Teves: If first communion given before age 9, why can’t children aged 12 be arrested?
MANILA, Philippines — Negros Oriental Representative Arnolfo Teves Jr. said on Monday that if Catholic children are given their first communion, they can already determine the right from wrong and may be submitted to the justice system.
“So many people say that ages nine to 12, wala pang discernment […] Majority of Filipinos are Catholics, ang tanong ko ngayon, ilang taon pinapa-first communion ang isang Katoliko?” he asked during the regular session.
Teves, who voted in favor of House Bill 8858 that would lower the minimum age of criminal responsibility (MACR) to 12 years old, said that children already ask for confession because they know they have made a mistake.
“Ang nakalagay sa Wikipedia, you are already at the age of reason when you are asked to take first communion. Paano ka hihingi ng patawad or ask for confession kung hindi mo alam ang tama at mali?” he added.
Earlier, the House of Representatives voted 146 to 34, passing HB 8858 on the third and final reading. If enacted, this would amend R.A. 9344 or the Juvenile Justice Welfare Act of 2006 which set MACR at 15, in line with United Nations (UN) standards.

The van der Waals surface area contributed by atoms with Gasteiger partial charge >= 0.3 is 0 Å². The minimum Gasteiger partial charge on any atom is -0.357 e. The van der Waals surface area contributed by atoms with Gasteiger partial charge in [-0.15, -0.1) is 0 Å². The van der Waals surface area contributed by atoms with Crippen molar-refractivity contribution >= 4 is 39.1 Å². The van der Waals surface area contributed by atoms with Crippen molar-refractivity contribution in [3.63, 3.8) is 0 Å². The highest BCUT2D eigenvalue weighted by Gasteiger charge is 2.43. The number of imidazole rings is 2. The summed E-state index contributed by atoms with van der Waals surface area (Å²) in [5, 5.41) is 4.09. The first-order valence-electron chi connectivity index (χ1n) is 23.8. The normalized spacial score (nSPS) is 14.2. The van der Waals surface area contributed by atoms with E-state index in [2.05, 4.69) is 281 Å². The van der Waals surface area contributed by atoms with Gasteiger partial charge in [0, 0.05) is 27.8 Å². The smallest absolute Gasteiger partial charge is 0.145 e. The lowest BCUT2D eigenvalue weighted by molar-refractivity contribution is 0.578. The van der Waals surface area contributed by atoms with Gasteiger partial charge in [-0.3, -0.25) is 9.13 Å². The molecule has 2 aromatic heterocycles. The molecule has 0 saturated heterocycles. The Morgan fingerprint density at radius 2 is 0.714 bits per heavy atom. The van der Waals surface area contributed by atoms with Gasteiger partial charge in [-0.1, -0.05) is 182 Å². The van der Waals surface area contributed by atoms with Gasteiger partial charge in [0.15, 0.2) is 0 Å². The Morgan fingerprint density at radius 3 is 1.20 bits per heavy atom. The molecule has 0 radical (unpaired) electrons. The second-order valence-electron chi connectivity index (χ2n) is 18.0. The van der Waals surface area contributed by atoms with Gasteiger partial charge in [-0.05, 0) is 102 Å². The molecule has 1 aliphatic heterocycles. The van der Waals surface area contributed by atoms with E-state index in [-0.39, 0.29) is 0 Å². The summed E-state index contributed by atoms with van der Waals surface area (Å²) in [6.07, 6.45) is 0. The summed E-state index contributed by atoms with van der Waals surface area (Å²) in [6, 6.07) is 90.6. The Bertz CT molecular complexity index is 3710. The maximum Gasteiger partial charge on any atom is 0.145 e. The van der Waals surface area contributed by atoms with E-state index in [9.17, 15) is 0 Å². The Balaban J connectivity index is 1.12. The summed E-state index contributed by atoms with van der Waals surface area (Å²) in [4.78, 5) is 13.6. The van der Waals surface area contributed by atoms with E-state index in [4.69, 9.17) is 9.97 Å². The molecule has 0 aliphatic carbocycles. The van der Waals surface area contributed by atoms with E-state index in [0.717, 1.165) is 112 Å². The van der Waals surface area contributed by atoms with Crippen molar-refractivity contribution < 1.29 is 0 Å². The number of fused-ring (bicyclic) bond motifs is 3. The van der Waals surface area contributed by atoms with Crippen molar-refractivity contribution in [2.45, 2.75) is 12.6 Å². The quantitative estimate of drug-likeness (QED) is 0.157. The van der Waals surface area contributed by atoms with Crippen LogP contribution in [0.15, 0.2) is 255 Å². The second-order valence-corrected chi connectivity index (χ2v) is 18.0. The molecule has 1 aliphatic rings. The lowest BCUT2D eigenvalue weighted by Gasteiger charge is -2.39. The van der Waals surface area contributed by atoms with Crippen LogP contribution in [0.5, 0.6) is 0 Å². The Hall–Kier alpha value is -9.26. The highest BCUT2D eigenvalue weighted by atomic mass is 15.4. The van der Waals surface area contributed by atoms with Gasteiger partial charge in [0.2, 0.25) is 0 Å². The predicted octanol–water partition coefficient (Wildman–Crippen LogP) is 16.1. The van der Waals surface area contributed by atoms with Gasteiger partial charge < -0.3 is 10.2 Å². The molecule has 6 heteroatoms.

Teves proposed to change the age when the first communion is administered to Catholics if people believe that children aged nine or twelve have no discernment.
“Ang tanong ko ngayon, meron na bang age of discernment ang age eight to nine? If not, then kailangang baguhin ‘yong first communion,” the lawmaker said.
“If they say meron nang discernment, eh ‘di dapat walang umaangal sa 12 years old na age of criminal responsibility,” he explained.
According to him, people against HB 8858 should refrain from having double standards when discussing discernment concerning religion and criminal liability.
“Me, I voted yes to age of 12. I’m sure he (child) already has discernment and reason. Hindi ko lang maintindihan bakit may double standard,” Teves said.
Sa first communion may discernment, may rason, kung sa criminal responsibility, wala pang discernment. Which is which now? I’d like to float that question, but still I really believe sa gano’ng edad alam mo na ‘yong tama o mali,” he noted.
Recently, different personalities and organizations — including religious groups — have criticized lawmakers who support the bill. According to children rights advocates, lowering MACR is not applicable as the majority of crimes nationwide – around 98 percent – are still being committed by adults.
They also said that a lower MACR will do more harm than good, as organized crime syndicates would be forced to use “younger children” in their illegal activities.
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